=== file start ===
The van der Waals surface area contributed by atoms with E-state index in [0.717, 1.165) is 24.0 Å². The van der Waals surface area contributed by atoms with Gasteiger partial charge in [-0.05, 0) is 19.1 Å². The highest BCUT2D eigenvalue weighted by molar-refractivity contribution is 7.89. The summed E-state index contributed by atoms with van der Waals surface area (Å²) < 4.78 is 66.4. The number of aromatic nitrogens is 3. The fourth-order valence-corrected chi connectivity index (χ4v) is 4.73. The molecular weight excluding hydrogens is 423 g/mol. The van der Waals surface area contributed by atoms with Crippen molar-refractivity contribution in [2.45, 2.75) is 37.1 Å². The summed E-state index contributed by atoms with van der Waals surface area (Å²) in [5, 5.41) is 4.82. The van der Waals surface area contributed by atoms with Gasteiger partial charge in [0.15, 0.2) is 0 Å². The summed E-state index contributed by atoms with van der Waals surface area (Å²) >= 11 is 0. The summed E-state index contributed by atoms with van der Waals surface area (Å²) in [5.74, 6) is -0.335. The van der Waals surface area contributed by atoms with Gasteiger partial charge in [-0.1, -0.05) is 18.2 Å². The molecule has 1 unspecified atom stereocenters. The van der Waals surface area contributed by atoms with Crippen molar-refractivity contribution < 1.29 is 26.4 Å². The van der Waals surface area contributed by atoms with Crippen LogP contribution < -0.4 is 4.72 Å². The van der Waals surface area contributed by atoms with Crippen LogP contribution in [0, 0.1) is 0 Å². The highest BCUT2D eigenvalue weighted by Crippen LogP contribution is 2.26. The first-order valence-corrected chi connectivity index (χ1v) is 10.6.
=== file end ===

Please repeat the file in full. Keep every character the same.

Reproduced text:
The van der Waals surface area contributed by atoms with E-state index in [0.717, 1.165) is 24.0 Å². The van der Waals surface area contributed by atoms with Gasteiger partial charge in [-0.05, 0) is 19.1 Å². The highest BCUT2D eigenvalue weighted by molar-refractivity contribution is 7.89. The summed E-state index contributed by atoms with van der Waals surface area (Å²) < 4.78 is 66.4. The number of aromatic nitrogens is 3. The fourth-order valence-corrected chi connectivity index (χ4v) is 4.73. The molecular weight excluding hydrogens is 423 g/mol. The van der Waals surface area contributed by atoms with Crippen molar-refractivity contribution in [2.45, 2.75) is 37.1 Å². The summed E-state index contributed by atoms with van der Waals surface area (Å²) in [5, 5.41) is 4.82. The van der Waals surface area contributed by atoms with Gasteiger partial charge in [0.15, 0.2) is 0 Å². The summed E-state index contributed by atoms with van der Waals surface area (Å²) >= 11 is 0. The summed E-state index contributed by atoms with van der Waals surface area (Å²) in [5.74, 6) is -0.335. The van der Waals surface area contributed by atoms with Gasteiger partial charge in [-0.1, -0.05) is 18.2 Å². The molecule has 1 unspecified atom stereocenters. The van der Waals surface area contributed by atoms with Crippen molar-refractivity contribution < 1.29 is 26.4 Å². The van der Waals surface area contributed by atoms with Crippen LogP contribution < -0.4 is 4.72 Å². The van der Waals surface area contributed by atoms with Crippen LogP contribution in [0, 0.1) is 0 Å². The highest BCUT2D eigenvalue weighted by Crippen LogP contribution is 2.26. The first-order valence-corrected chi connectivity index (χ1v) is 10.6.